{case value="case-studies"} {/case} {case value="news"} Bruce Gillingham Pollard - {/case} {/exp:switchee}


The first luxury skincare brand aimed at women of colour.

Established by Ozohu Adoh using 100% natural, organic and ethnically sourced ingredients derived from the soils of Africa.

Ozohu Adoh interviewed by Emily Spencer

What made you decide to launch Epara and where have you biggest influences come from?

I had been looking for a good skincare brand for myself but could not really get anything that worked well for me. After suffering some very negative reactions from some of the very good existing brands, I took a step back and decided to research and investigate what was good for my skin type. As a consumer of luxury beauty, I chose to present to the market something I would be proud to use myself. So, my biggest influence has come from being a consumer of similarly positioned brands and looking back to African ingredients to provide solutions for my skincare issues.


How long did it take to evolve from concept to reality, and what advice would you give to those looking to do something similar?

It took me approximately three years from inception of the initial idea to launch. My advice to those looking to do something similar would be to make sure they take the time to ensure everything is properly done - whatever it may be.


What inspired you to look to the soils of Africa as ingredients for your products?

I believe Africa provides in abundance; natural solutions for the skin issues we face and African botanicals are now being recognised as scientifically effective. This has come about as a result of more interest and research in the space. The fact that I am African myself also played a key role in reaching out to my roots to find efficacious ingredients.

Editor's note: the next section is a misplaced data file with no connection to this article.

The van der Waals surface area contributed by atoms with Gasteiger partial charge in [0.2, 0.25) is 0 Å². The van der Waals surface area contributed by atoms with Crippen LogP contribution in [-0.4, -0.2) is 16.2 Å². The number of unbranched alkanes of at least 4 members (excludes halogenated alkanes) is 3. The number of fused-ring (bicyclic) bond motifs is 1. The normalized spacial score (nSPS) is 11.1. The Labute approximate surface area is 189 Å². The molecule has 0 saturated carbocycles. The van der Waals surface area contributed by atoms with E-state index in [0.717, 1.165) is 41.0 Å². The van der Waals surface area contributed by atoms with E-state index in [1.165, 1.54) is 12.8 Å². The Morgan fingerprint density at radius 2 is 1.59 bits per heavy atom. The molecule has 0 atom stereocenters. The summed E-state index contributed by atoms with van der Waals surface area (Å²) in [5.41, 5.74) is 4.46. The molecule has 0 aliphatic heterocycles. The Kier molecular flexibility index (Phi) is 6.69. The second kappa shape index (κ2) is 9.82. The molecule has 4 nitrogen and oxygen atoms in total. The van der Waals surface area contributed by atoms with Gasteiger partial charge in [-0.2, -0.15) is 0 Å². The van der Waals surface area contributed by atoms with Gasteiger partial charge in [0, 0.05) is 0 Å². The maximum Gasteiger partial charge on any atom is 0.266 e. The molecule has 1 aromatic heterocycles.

Epara is committed to supporting local industries, co-ops and farmers where the ingredients are sourced from, what was the driving force behind this?

Coming from Africa, I understand and appreciate the loss faced by local makers and farmers by not being able to value-add to the primary resources. So, we seek to ensure our stakeholders gain more from the value chain.


Your first UK concession stand was impressively located in Harrods, how did you achieve this?

In two ways: hard work in coming up with a brand Harrods could support, but also, good fortune in being able to get the right introduction.


Do standalone retail units in the UK and other countries feature in the growth plan for the business?

At the moment, not yet, but we are lucky to be a young company, so we can respond nimbly to opportunities. Should it make business sense that we have standalone retail outlets, I believe we are equipped to be able to do so. Our current plan is to expand geographically and deepen our presence in the markets we are already in.

What future challenges and developments do you forsee in the cosmetic industry?

The customer is becoming more enlightened and the industry will continue to move towards personalisation. Being able to balance the tension between this demand for personalisation and catering to a more diverse customer base will prove a challenge for the industry.


There are a lot of conflicting views on the sources of ingredients for cosmetics, some brands believe in natural produce, whereas others believe it is irrelevant and only about the end product. Why are organic ingredients so important to you?


Consumers of cosmetics products are becoming savvier. It will become incredibly difficult to not be transparent with what goes into products. I am sure most people want to stay away from unnecessary exposure to synthetic chemicals. So, I believe if there is a natural ingredient that can give the result you are looking for, it is always safer to perhaps go with that.


What brands are you most excited by and why?

Fenty and Bobbi Brown are good brands that speak to me as a result of their diverse product offering.